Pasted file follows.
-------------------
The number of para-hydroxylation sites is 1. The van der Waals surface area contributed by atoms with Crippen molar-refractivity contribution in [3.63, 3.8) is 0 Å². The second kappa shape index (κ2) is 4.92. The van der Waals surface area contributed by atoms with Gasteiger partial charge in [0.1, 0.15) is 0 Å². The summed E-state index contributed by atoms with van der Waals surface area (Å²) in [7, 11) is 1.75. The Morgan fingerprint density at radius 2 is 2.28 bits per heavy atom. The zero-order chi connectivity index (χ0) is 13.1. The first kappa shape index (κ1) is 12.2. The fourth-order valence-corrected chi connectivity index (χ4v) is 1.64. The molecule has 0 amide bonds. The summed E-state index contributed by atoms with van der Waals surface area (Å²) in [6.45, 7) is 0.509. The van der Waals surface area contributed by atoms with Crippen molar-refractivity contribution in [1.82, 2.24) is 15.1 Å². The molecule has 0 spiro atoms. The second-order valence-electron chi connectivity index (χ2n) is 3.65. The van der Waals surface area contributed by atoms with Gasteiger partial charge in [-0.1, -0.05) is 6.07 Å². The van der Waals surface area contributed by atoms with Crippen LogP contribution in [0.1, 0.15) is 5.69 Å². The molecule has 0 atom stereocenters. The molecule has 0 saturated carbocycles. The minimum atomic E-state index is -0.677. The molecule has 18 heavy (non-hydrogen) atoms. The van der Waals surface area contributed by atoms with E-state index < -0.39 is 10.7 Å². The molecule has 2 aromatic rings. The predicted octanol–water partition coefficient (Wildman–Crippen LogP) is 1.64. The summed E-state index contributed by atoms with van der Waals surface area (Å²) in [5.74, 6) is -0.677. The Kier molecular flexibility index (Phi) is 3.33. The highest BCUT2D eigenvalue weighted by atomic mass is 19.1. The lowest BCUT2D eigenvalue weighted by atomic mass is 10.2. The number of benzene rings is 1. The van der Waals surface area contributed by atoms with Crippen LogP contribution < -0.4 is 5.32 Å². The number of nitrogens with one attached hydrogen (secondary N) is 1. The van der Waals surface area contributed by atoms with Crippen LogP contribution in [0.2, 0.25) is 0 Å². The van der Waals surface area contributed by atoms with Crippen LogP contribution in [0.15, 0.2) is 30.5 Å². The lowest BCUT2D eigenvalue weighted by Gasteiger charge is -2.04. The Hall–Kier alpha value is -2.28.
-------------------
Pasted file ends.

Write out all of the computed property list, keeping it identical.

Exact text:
The number of para-hydroxylation sites is 1. The van der Waals surface area contributed by atoms with Crippen molar-refractivity contribution in [3.63, 3.8) is 0 Å². The second kappa shape index (κ2) is 4.92. The van der Waals surface area contributed by atoms with Gasteiger partial charge in [0.1, 0.15) is 0 Å². The summed E-state index contributed by atoms with van der Waals surface area (Å²) in [7, 11) is 1.75. The Morgan fingerprint density at radius 2 is 2.28 bits per heavy atom. The zero-order chi connectivity index (χ0) is 13.1. The first kappa shape index (κ1) is 12.2. The fourth-order valence-corrected chi connectivity index (χ4v) is 1.64. The molecule has 0 amide bonds. The summed E-state index contributed by atoms with van der Waals surface area (Å²) in [6.45, 7) is 0.509. The van der Waals surface area contributed by atoms with Crippen molar-refractivity contribution in [1.82, 2.24) is 15.1 Å². The molecule has 0 spiro atoms. The second-order valence-electron chi connectivity index (χ2n) is 3.65. The van der Waals surface area contributed by atoms with Gasteiger partial charge in [-0.1, -0.05) is 6.07 Å². The van der Waals surface area contributed by atoms with Crippen LogP contribution in [0.1, 0.15) is 5.69 Å². The molecule has 0 atom stereocenters. The molecule has 0 saturated carbocycles. The minimum atomic E-state index is -0.677. The molecule has 18 heavy (non-hydrogen) atoms. The van der Waals surface area contributed by atoms with E-state index < -0.39 is 10.7 Å². The molecule has 2 aromatic rings. The predicted octanol–water partition coefficient (Wildman–Crippen LogP) is 1.64. The summed E-state index contributed by atoms with van der Waals surface area (Å²) in [5.74, 6) is -0.677. The Kier molecular flexibility index (Phi) is 3.33. The highest BCUT2D eigenvalue weighted by atomic mass is 19.1. The lowest BCUT2D eigenvalue weighted by atomic mass is 10.2. The number of benzene rings is 1. The van der Waals surface area contributed by atoms with Crippen LogP contribution < -0.4 is 5.32 Å². The number of nitrogens with one attached hydrogen (secondary N) is 1. The van der Waals surface area contributed by atoms with Crippen LogP contribution in [0.2, 0.25) is 0 Å². The van der Waals surface area contributed by atoms with Crippen LogP contribution in [0.15, 0.2) is 30.5 Å². The lowest BCUT2D eigenvalue weighted by Gasteiger charge is -2.04. The Hall–Kier alpha value is -2.28.